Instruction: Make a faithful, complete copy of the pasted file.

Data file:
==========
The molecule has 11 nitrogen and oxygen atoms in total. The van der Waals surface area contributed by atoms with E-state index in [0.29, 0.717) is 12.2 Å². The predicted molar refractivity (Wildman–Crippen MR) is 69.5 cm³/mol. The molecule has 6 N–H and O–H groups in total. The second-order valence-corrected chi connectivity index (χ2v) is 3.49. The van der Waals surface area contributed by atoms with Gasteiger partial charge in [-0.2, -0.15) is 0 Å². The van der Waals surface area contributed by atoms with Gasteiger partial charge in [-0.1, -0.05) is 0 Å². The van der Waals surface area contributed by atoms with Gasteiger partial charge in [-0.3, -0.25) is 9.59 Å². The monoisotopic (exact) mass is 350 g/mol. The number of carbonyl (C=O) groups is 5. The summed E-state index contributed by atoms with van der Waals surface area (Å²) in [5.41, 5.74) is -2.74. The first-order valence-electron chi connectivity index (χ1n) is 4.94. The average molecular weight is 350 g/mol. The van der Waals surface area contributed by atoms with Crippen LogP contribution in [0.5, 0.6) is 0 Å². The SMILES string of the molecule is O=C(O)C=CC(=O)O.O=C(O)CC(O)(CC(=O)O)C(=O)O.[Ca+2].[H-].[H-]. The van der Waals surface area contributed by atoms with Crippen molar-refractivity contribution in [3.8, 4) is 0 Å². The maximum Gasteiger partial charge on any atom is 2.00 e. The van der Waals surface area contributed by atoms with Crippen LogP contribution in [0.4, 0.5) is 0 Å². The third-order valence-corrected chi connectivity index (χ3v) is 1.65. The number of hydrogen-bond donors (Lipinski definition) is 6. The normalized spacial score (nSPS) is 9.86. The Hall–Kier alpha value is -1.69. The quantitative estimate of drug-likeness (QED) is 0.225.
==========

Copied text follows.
The molecule has 11 nitrogen and oxygen atoms in total. The van der Waals surface area contributed by atoms with E-state index in [0.29, 0.717) is 12.2 Å². The predicted molar refractivity (Wildman–Crippen MR) is 69.5 cm³/mol. The molecule has 6 N–H and O–H groups in total. The second-order valence-corrected chi connectivity index (χ2v) is 3.49. The van der Waals surface area contributed by atoms with Gasteiger partial charge in [-0.2, -0.15) is 0 Å². The van der Waals surface area contributed by atoms with Gasteiger partial charge in [-0.1, -0.05) is 0 Å². The van der Waals surface area contributed by atoms with Gasteiger partial charge in [-0.3, -0.25) is 9.59 Å². The monoisotopic (exact) mass is 350 g/mol. The number of carbonyl (C=O) groups is 5. The summed E-state index contributed by atoms with van der Waals surface area (Å²) in [5.41, 5.74) is -2.74. The first-order valence-electron chi connectivity index (χ1n) is 4.94. The average molecular weight is 350 g/mol. The van der Waals surface area contributed by atoms with Crippen LogP contribution in [0.5, 0.6) is 0 Å². The SMILES string of the molecule is O=C(O)C=CC(=O)O.O=C(O)CC(O)(CC(=O)O)C(=O)O.[Ca+2].[H-].[H-]. The van der Waals surface area contributed by atoms with Crippen molar-refractivity contribution in [3.8, 4) is 0 Å². The maximum Gasteiger partial charge on any atom is 2.00 e. The van der Waals surface area contributed by atoms with Crippen LogP contribution in [0.4, 0.5) is 0 Å². The third-order valence-corrected chi connectivity index (χ3v) is 1.65. The number of hydrogen-bond donors (Lipinski definition) is 6. The normalized spacial score (nSPS) is 9.86. The Hall–Kier alpha value is -1.69. The quantitative estimate of drug-likeness (QED) is 0.225.